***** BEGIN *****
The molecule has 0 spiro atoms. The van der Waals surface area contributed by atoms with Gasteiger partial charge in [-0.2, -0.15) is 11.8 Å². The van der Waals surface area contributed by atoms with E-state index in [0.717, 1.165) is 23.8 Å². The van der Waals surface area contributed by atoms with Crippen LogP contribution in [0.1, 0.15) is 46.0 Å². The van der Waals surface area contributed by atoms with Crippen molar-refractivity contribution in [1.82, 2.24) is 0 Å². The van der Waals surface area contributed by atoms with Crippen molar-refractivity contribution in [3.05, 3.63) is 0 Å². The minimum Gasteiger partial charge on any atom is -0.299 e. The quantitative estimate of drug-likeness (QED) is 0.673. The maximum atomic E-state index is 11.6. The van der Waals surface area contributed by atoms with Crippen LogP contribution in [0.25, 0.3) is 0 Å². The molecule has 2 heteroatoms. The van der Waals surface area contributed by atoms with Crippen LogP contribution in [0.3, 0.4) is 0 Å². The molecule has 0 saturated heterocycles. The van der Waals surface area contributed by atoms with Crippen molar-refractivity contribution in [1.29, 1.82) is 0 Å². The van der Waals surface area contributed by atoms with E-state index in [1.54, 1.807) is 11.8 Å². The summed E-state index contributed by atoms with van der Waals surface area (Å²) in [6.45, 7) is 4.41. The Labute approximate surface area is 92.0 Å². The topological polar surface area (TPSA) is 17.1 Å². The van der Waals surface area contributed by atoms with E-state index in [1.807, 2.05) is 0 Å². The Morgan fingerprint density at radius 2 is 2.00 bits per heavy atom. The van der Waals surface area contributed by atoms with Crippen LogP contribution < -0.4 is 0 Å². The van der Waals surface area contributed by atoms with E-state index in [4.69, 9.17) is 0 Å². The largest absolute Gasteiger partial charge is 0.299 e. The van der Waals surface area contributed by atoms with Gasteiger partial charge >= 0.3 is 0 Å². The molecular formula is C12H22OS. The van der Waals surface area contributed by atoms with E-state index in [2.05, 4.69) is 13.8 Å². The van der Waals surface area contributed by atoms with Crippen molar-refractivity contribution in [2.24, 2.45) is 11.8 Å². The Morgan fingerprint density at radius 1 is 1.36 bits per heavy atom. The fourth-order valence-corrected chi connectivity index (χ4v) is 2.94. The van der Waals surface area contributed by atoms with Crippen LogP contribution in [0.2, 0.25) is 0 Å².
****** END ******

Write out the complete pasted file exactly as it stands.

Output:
The molecule has 0 spiro atoms. The van der Waals surface area contributed by atoms with Gasteiger partial charge in [-0.2, -0.15) is 11.8 Å². The van der Waals surface area contributed by atoms with E-state index in [0.717, 1.165) is 23.8 Å². The van der Waals surface area contributed by atoms with Crippen LogP contribution in [0.1, 0.15) is 46.0 Å². The van der Waals surface area contributed by atoms with Crippen molar-refractivity contribution in [1.82, 2.24) is 0 Å². The van der Waals surface area contributed by atoms with Crippen molar-refractivity contribution in [3.05, 3.63) is 0 Å². The minimum Gasteiger partial charge on any atom is -0.299 e. The quantitative estimate of drug-likeness (QED) is 0.673. The maximum atomic E-state index is 11.6. The van der Waals surface area contributed by atoms with Crippen LogP contribution in [0.25, 0.3) is 0 Å². The molecule has 2 heteroatoms. The van der Waals surface area contributed by atoms with Crippen LogP contribution in [0.3, 0.4) is 0 Å². The molecule has 0 saturated heterocycles. The van der Waals surface area contributed by atoms with Crippen molar-refractivity contribution in [1.29, 1.82) is 0 Å². The van der Waals surface area contributed by atoms with E-state index in [1.54, 1.807) is 11.8 Å². The summed E-state index contributed by atoms with van der Waals surface area (Å²) in [6.45, 7) is 4.41. The Labute approximate surface area is 92.0 Å². The topological polar surface area (TPSA) is 17.1 Å². The van der Waals surface area contributed by atoms with E-state index in [1.807, 2.05) is 0 Å². The Morgan fingerprint density at radius 2 is 2.00 bits per heavy atom. The van der Waals surface area contributed by atoms with Crippen LogP contribution < -0.4 is 0 Å². The van der Waals surface area contributed by atoms with E-state index in [4.69, 9.17) is 0 Å². The largest absolute Gasteiger partial charge is 0.299 e. The van der Waals surface area contributed by atoms with Gasteiger partial charge >= 0.3 is 0 Å². The molecular formula is C12H22OS. The van der Waals surface area contributed by atoms with E-state index in [2.05, 4.69) is 13.8 Å². The van der Waals surface area contributed by atoms with Crippen molar-refractivity contribution in [2.24, 2.45) is 11.8 Å². The Morgan fingerprint density at radius 1 is 1.36 bits per heavy atom. The fourth-order valence-corrected chi connectivity index (χ4v) is 2.94. The van der Waals surface area contributed by atoms with Crippen LogP contribution in [0.2, 0.25) is 0 Å².